Book Reports, Book Reviews

close up photo of an opened religious book
Photo by Wendy van Zyl on Pexels.com

Remember book reports? I had to do countless of these when I was in school, and I was never particularly fond of the task. A book report seemed more like a way of proving I read a book, rather than having actually gotten anything out of it. In grade school, I often had the suspicion that I couldn’t say anything bad about a book in my report. Usually, there was nothing in the report that asked me opinion one way or another. Book reports were often a series of questions you had to answer about the book you were reading. I think of them sometimes when I finish a book a find a series of book club “discussion” questions on the back pages of a book.

Book reports annoyed me. I didn’t need any inducements or encouragements to read. Indeed, book reports got in the way of my reading. It took time to complete them–time that I could be spending on reading another book.

Later, in high school and then in college, I decided that if I didn’t particularly care for a book, I’d mention it in my “report.” I generally didn’t dislike a book so much as find things I didn’t like about some aspect of the book. Reading A Tale of Two Cities, I had the idea that Dickens was a little full of himself as a writer, and I took the highly ironic step of mentioning this: me, a high schooler (or perhaps it was junior high, I can’t quite remember), criticizing the great Dickens on his ability to hold my attention! In college I remember reading William Gibson’s Neuromancer. Cyberpunk was never my thing, and the book confused me more than it entertained me.

At some point, book reports turned into book reviews. I couldn’t have imagined when I was writing those book reports in school that someone would pay me to read books and write about them. But that’s what happened. For a while I wrote a book review column for Orson Scott Card’s InterGalactic Medicine Show. I’d review a couple of books in each column, one column per month, and get paid each time I turned in my column. And, of course, I’ve written reviews of books here, although I’m on the fence about calling them review. “Thoughts” is how I generally characterize what I write here.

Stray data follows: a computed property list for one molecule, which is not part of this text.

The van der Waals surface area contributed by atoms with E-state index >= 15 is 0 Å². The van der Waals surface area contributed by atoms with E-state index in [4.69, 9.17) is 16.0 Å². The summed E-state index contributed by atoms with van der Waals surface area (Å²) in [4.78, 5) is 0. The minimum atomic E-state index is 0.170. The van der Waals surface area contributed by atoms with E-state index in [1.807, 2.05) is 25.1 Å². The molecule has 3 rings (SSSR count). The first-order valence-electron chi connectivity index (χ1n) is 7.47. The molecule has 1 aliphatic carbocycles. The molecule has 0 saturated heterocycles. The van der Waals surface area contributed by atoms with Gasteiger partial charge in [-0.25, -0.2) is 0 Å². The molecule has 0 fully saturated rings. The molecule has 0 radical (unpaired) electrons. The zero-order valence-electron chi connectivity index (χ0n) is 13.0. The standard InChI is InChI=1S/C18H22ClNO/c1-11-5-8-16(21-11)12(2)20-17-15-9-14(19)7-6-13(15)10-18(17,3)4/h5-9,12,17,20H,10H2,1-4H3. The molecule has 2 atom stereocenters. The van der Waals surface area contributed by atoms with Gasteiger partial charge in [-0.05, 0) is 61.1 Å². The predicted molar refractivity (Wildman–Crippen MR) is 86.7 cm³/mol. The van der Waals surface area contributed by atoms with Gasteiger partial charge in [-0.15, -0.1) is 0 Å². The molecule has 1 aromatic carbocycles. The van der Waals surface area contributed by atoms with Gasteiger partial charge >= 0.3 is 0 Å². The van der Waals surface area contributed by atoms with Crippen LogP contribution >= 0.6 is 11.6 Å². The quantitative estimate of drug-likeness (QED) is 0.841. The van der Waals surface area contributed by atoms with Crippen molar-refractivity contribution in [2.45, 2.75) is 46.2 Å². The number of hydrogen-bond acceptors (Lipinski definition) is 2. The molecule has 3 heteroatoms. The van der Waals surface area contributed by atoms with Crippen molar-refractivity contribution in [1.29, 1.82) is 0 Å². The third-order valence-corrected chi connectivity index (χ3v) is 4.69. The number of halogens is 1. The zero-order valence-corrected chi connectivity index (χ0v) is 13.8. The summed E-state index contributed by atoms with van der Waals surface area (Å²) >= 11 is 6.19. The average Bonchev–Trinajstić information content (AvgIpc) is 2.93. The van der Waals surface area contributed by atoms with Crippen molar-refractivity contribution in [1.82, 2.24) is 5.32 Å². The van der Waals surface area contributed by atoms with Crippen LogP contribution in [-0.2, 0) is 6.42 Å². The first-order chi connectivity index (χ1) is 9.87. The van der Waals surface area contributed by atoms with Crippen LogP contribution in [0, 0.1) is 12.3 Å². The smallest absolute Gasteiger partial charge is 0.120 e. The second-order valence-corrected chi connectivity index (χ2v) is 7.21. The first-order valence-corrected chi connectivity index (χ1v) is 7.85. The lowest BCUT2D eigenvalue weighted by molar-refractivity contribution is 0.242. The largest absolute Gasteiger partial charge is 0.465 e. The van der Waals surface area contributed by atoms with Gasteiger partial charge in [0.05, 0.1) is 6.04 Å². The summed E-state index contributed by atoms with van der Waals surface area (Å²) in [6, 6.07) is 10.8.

It’s kind of funny to me that those book reports I dreaded are now one of the most common things you can find on the Internet. Go to Amazon and look at the reviews for books. Those that aren’t complaints about packaging or pricing are often nothing more than book reports. The same is true on sites like Goodreads.

I’m not sure if book reports are thing anymore. At least, I don’t remember my kids having to do them. It’s too bad, really, because I’ve told my kids that it is perfectly acceptable to say you didn’t like a book in a book report, so long as you can provide the reasons. I suspect that they aren’t done because a lot of youngster are probably writing the reviews that appear on Amazon and Goodreads. Can you reuse a review you’ve written on Goodreads for your book report?

Did you enjoy this post?
If so, consider subscribing to the blog using the form below or clicking on the button below to follow the blog. And consider telling a friend about it. Already a reader or subscriber to the blog? Thanks for reading!

Follow Jamie Todd Rubin on WordPress.com

One comment

  1. The first time I had to write a book report, I had a total melt down as a kid….I was like 10 pages in, and I was only summarizing the first few chapters. At this point, my book report would be longer than the book! My mom had to calm me down and teach me the true meaning of “summary.” We still joke about it in my family. That’s probably when I should’ve figured out writing would always be a part of my life. And I have (hopefully) learned to be a bit more concise!

Leave a Reply to Melanie Novak Cancel reply

This site uses Akismet to reduce spam. Learn how your comment data is processed.